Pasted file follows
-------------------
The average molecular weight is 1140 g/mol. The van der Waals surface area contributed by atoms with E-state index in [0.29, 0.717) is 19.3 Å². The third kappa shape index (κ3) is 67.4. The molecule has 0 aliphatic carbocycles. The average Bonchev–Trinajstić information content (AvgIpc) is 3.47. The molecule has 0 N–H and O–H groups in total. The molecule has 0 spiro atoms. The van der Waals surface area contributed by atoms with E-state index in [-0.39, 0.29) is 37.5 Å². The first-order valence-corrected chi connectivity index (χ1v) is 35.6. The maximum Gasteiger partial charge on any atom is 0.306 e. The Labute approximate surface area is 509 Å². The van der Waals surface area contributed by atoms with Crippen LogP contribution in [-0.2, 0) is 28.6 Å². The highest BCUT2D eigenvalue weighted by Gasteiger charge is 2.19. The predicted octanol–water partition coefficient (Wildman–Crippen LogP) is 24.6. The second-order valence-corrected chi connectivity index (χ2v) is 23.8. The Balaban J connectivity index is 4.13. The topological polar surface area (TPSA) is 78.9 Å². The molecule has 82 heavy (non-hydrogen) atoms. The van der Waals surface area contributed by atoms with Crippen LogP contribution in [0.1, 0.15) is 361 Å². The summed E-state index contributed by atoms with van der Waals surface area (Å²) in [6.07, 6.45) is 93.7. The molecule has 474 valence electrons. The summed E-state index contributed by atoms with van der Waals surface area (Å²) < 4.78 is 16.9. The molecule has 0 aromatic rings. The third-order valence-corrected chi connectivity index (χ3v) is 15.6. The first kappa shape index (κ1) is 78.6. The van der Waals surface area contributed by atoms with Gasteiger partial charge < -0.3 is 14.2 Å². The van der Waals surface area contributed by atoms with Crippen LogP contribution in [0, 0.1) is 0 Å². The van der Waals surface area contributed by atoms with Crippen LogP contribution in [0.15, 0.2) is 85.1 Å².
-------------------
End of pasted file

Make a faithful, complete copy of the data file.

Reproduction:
The average molecular weight is 1140 g/mol. The van der Waals surface area contributed by atoms with E-state index in [0.29, 0.717) is 19.3 Å². The third kappa shape index (κ3) is 67.4. The molecule has 0 aliphatic carbocycles. The average Bonchev–Trinajstić information content (AvgIpc) is 3.47. The molecule has 0 N–H and O–H groups in total. The molecule has 0 spiro atoms. The van der Waals surface area contributed by atoms with E-state index in [-0.39, 0.29) is 37.5 Å². The first-order valence-corrected chi connectivity index (χ1v) is 35.6. The maximum Gasteiger partial charge on any atom is 0.306 e. The Labute approximate surface area is 509 Å². The van der Waals surface area contributed by atoms with Crippen LogP contribution in [-0.2, 0) is 28.6 Å². The highest BCUT2D eigenvalue weighted by Gasteiger charge is 2.19. The predicted octanol–water partition coefficient (Wildman–Crippen LogP) is 24.6. The second-order valence-corrected chi connectivity index (χ2v) is 23.8. The Balaban J connectivity index is 4.13. The topological polar surface area (TPSA) is 78.9 Å². The molecule has 82 heavy (non-hydrogen) atoms. The van der Waals surface area contributed by atoms with Crippen LogP contribution in [0.1, 0.15) is 361 Å². The summed E-state index contributed by atoms with van der Waals surface area (Å²) in [6.07, 6.45) is 93.7. The molecule has 474 valence electrons. The summed E-state index contributed by atoms with van der Waals surface area (Å²) < 4.78 is 16.9. The molecule has 0 aromatic rings. The third-order valence-corrected chi connectivity index (χ3v) is 15.6. The first kappa shape index (κ1) is 78.6. The van der Waals surface area contributed by atoms with Gasteiger partial charge < -0.3 is 14.2 Å². The van der Waals surface area contributed by atoms with Crippen LogP contribution in [0, 0.1) is 0 Å². The van der Waals surface area contributed by atoms with Crippen LogP contribution in [0.15, 0.2) is 85.1 Å².